1. In contrast to issues involving a claim of cruel or unusual punishment under § 9 of the Kansas Constitution Bill of Rights or a case-specific proportionality claim of cruel and unusual punishment under the Eighth Amendment to the United States Constitution, a categorical proportionality analysis under the Eighth Amendment does not require a review of the district court's factual findings. Instead, only questions of law are implicated. Accordingly, a categorical proportionality challenge to a sentence can be raised for the first time on appeal under the exception for questions of law that are determinative of the case and that arise on proven or admitted facts.
2. An appellate court applies an unlimited standard of review to a categorical proportionality challenge of a sentence under the Eighth Amendment.
3. A statute is presumed constitutional and all doubts must be resolved in favor of its validity. If there is any reasonable way to construe a statute as constitutionally valid, the court has the authority and the duty to do so.
4. In order for an individual to successfully raise a categorical challenge to a sentencing practice, the individual must satisfy the second prong of the categorical proportionality analysis, i.e., he or she must show that, based on the characteristics of the class of offender he or she belongs to and the nature of the offense at issue, the sentencing practice is disproportionate with the offender's culpability.
5. The law clearly presumes that people 18 years of age or older have reached a level of maturity that renders them fully culpable for the crimes they commit.
6. A hard 25 life sentence for an adult convicted of aggravated indecent liberties with a child is not categorically disproportionate under the Eighth Amendment to the United States Constitution.
Appeal from Montgomery District Court; Roger L. Gossard, judge.
Korey A. Kaul, of Kansas Appellate Defender Office, argued the cause and was on the brief for appellant.
David R. Maslen, assistant county attorney, argued the cause, and Derek Schmidt, attorney general, was with him on the brief for appellee.
Raymond Ruggles pleaded guilty to two counts of aggravated indecent liberties with a child in violation of K.S.A. 21-3504(a)(3)(B). Because Ruggles was over 18 years old when he committed these crimes, the district court, pursuant to K.S.A. 21-4643(a)(1)(C), imposed a life sentence with a mandatory minimum term of 25 years' imprisonment for each count and ordered the sentences to run consecutively. On appeal, Ruggles argues that K.S.A. 21-4643(a)(1)(C) violates the proscription against cruel and unusual punishment of the Eighth Amendment to the United States Constitution because a hard 25 life sentence is disproportionate to the crime K.S.A. 21-3504(a)(3)(B) defines, i.e., soliciting a child under 14 years of age to "engage in any lewd fondling or touching of the person of another with the intent to arouse or satisfy the sexual desires of the child, the offender or another."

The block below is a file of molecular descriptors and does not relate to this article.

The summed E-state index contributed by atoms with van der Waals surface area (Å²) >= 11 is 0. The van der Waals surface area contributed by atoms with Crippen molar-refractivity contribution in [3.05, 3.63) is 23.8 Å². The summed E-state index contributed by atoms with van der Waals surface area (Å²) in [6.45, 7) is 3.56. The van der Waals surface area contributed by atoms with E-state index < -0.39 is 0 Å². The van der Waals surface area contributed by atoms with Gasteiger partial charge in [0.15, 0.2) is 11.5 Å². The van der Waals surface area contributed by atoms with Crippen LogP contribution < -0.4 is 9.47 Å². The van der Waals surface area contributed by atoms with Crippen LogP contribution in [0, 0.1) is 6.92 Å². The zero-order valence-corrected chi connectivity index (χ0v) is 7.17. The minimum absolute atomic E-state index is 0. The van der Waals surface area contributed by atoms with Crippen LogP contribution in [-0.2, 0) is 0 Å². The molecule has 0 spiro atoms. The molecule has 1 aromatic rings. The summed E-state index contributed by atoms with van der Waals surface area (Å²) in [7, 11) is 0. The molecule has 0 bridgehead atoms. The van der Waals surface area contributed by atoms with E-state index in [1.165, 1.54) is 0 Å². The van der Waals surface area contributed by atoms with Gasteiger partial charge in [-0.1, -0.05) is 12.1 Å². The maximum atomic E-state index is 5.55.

On May 12, 2009, the State charged Ruggles with four off-grid crimes: one count of rape in violation of K.S.A. 21-3502(a)(2), one count of aggravated criminal sodomy in violation of K.S.A. 21-3506(a)(1), and two counts of aggravated indecent liberties with a child in violation of K.S.A. 21-3504(a)(3)(B). According to the probable cause affidavit filed with the complaint, on May 5, 2009, Ruggles' 11-year-old stepdaughter, J.L.S., reported to law enforcement that Ruggles had been sexually molesting her since she was 5 years old. J.L.S. described the sexual molestation as Ruggles having sexual intercourse with her, placing his penis inside her mouth, and performing oral sex on her. Additionally, J.L.S. told law enforcement that Ruggles had attempted to have her and her 13-year-old sister, K.A.B., masturbate him. After speaking with J.L.S., law enforcement spoke with K.A.B. who also said that Ruggles had attempted to have her and J.L.S. masturbate him at their residence. K.A.B. said that the incident occurred a few months before and that Ruggles had told them that their mother would be arrested and placed in jail if they told anyone about the incident.
Pursuant to a plea agreement, Ruggles pleaded guilty to the two counts of aggravated indecent liberties with a child in exchange for the State dismissing the rape and aggravated criminal sodomy charges. At the plea hearing, the prosecutor gave the following factual basis for the guilty pleas:
"This case started out as a report to the school counselor . . . on May 5th of this year. At that time one of the stepdaughters of [Ruggles] met with [the counselor] and told her that she was being sexually abused by her father.
"At that time this victim knew [Ruggles] as her father. She did not know that she was a stepchild.
"She told the counselor while she's crying that she's not a virgin anymore, that her father had told her not to tell anyone because if she did her mother would go to jail along with him. This 13-year-old told the counselor about [Ruggles] molesting her repeatedly since she was five or six years old, sometime two to three ...